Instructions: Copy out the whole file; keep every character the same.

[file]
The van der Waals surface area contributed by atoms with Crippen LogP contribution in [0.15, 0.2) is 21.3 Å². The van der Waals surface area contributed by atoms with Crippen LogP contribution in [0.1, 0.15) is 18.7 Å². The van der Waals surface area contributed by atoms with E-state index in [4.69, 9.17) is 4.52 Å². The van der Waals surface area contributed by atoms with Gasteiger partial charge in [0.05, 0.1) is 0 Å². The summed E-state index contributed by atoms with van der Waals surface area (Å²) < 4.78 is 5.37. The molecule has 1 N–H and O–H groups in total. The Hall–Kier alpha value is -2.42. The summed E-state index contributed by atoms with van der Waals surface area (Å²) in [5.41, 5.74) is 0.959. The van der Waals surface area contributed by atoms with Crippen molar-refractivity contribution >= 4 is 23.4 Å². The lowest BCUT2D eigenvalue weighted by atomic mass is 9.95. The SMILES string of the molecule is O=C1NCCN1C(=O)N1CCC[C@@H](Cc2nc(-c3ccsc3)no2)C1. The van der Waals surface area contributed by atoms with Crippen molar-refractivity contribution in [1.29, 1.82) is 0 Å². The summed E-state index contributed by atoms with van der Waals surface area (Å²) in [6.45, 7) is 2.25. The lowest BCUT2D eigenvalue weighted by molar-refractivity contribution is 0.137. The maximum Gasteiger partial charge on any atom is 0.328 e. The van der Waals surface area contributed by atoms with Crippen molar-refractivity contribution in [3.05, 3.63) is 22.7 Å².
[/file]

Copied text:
The van der Waals surface area contributed by atoms with Crippen LogP contribution in [0.15, 0.2) is 21.3 Å². The van der Waals surface area contributed by atoms with Crippen LogP contribution in [0.1, 0.15) is 18.7 Å². The van der Waals surface area contributed by atoms with E-state index in [4.69, 9.17) is 4.52 Å². The van der Waals surface area contributed by atoms with Gasteiger partial charge in [0.05, 0.1) is 0 Å². The summed E-state index contributed by atoms with van der Waals surface area (Å²) < 4.78 is 5.37. The molecule has 1 N–H and O–H groups in total. The Hall–Kier alpha value is -2.42. The summed E-state index contributed by atoms with van der Waals surface area (Å²) in [5.41, 5.74) is 0.959. The van der Waals surface area contributed by atoms with Crippen molar-refractivity contribution >= 4 is 23.4 Å². The lowest BCUT2D eigenvalue weighted by atomic mass is 9.95. The SMILES string of the molecule is O=C1NCCN1C(=O)N1CCC[C@@H](Cc2nc(-c3ccsc3)no2)C1. The van der Waals surface area contributed by atoms with Crippen molar-refractivity contribution in [1.29, 1.82) is 0 Å². The summed E-state index contributed by atoms with van der Waals surface area (Å²) in [6.45, 7) is 2.25. The lowest BCUT2D eigenvalue weighted by molar-refractivity contribution is 0.137. The maximum Gasteiger partial charge on any atom is 0.328 e. The van der Waals surface area contributed by atoms with Crippen molar-refractivity contribution in [3.05, 3.63) is 22.7 Å².